I remember the early years in Olympia, Washington, learning to sell annuities; it was tough.
Not only tough for me but tough for anyone who was anything other than a “stockbroker.” Not only were our products not fully developed, but we were the “ugly” stepchild of the financial world. Annuities were considered second-class citizens, something to look down upon.
There was a time when it was considered unprofessional if you sold insurance. Once, I was at a party and asked my profession; when it was known that I sold insurance, several folks even teased me about how “slimy” the business was. Maybe they were right; maybe there was a time when that was more the truth than false.
“The times they are a changing” were the words written by Bob Dylan when he pinned yet another masterpiece; the times have indeed changed. Now our products are mainstream and are the darling of many stockbrokers; they seem to love selling them to their clients; after all, they are guaranteed.
Do you remember that world before the meltdown of 2008? Of course, no one ever dreamed that anything would ever happen to the stock market, and certainly not the mortgage market. But, yikes! Look what has happened.
2008 came and went and took trillions of dollars, important dollars that many people depended on for retirement, education, and life. So, where were the stockbrokers then? Weren’t they selling guarantees with their bond offerings? Weren’t they the ones who watched over people’s retirement accounts?
We often hear about fees and expenses, but until just a few years ago, did anyone even imagine how much fees altered the future value of an IRA? A retirement savings account? Now we are told yesterday that 3 large banks (Wells Fargo, JP Morgan Chase, and Bank of America) make over $1.5 billion on just checking account overdrafts in the first quarter of 2015 alone! Their estimated fee intake for 2015 could be over $4.5 billion. How can that be? How can one simple segment of our economy make that level of money?
Just like in 2008, one wonders who is minding the store. Senator Warren from Massachusetts is very vocal about how some segments of our financial world might cause risk, yet these three large massive giant banks could book almost $5 billion in profit under her watch. Fees charged to checking account balances, money readily available to them for the taking. Senator Warren, could you possibly be focused on the wrong financial segment?
How has this allowed to have happened? Where is the oversight? How can banks be allowed at that level of revenue? Just think who they took the money from. Not the rich guys who keep balances well above zero. No, once again, the banks have enriched themselves on the backs of those who can afford it the least, our country’s working segment and retired. The ones were hoping the rent check wouldn’t be deposited before payday.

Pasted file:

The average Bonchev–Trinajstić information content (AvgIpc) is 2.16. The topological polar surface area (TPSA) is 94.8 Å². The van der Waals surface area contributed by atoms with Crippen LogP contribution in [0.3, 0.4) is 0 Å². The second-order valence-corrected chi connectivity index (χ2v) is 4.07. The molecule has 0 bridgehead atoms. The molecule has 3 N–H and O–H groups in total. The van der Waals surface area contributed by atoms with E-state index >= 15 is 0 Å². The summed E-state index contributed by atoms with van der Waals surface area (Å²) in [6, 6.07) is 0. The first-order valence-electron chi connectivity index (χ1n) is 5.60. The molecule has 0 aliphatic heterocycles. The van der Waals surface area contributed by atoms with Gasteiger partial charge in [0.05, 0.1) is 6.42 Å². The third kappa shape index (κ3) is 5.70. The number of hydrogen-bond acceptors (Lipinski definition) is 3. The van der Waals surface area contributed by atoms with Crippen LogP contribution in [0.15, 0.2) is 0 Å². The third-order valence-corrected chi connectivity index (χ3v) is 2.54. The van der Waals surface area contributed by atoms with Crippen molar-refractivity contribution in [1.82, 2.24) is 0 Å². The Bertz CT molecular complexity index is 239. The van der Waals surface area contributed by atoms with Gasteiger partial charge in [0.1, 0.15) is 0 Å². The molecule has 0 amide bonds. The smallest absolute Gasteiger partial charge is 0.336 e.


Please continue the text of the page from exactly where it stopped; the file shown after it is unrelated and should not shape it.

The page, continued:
Our annuity products are respected, respected for what they have always stood for, safety and security. When the stockbrokers didn’t need them, they were the ugly stepchild, but now the demand for the benefits they provide is greater than ever. So instead of the insurance salespeople of this nation benefiting from the sale of these products, the stockbrokers have gobbled the annuity world and made it their own. Will they be there when times get tough? My guess is no, and I have (sort of) proof.
Think of the mortgage market and how Wall Street marketed the mortgages of America, cut them into tiny little pieces, and resold them repeatedly. Sure, they were guaranteed but by whom? A company that could not afford to pay the claim without a US Government intervention of $800 billion. What happens when the next crash comes?
Stockbrokers will run and hide in new dark places and invent the next product, but what happens to annuities?
Nothing, absolutely nothing.
Why? For one simple reason, unlike products sold by brokers, our products are highly regulated, with financial reserves and state departments of insurance overseeing them. All done without the help of a senator from Massachusetts who seems to love being in the limelight. I know that the Securities and Exchange Commission (SEC) wants to control our product line, but why? Why would we let them and their grimy fingers get even close to our industry?
The view from my perch is simple, our products work, they are guaranteed, and they fulfill a need; they deliver what they promise. Their only problem is that they are not quite sexy enough for Wall Street, and they need to be spiced up for one simple reason. Brokers cannot sell a boring product like insurance; they can only sell something that doesn’t quite look and sound like a duck. So they have to manipulate it and make it just a little more appealing. Appealing by their standards but certainly not by the people who depend on them for their retirement income.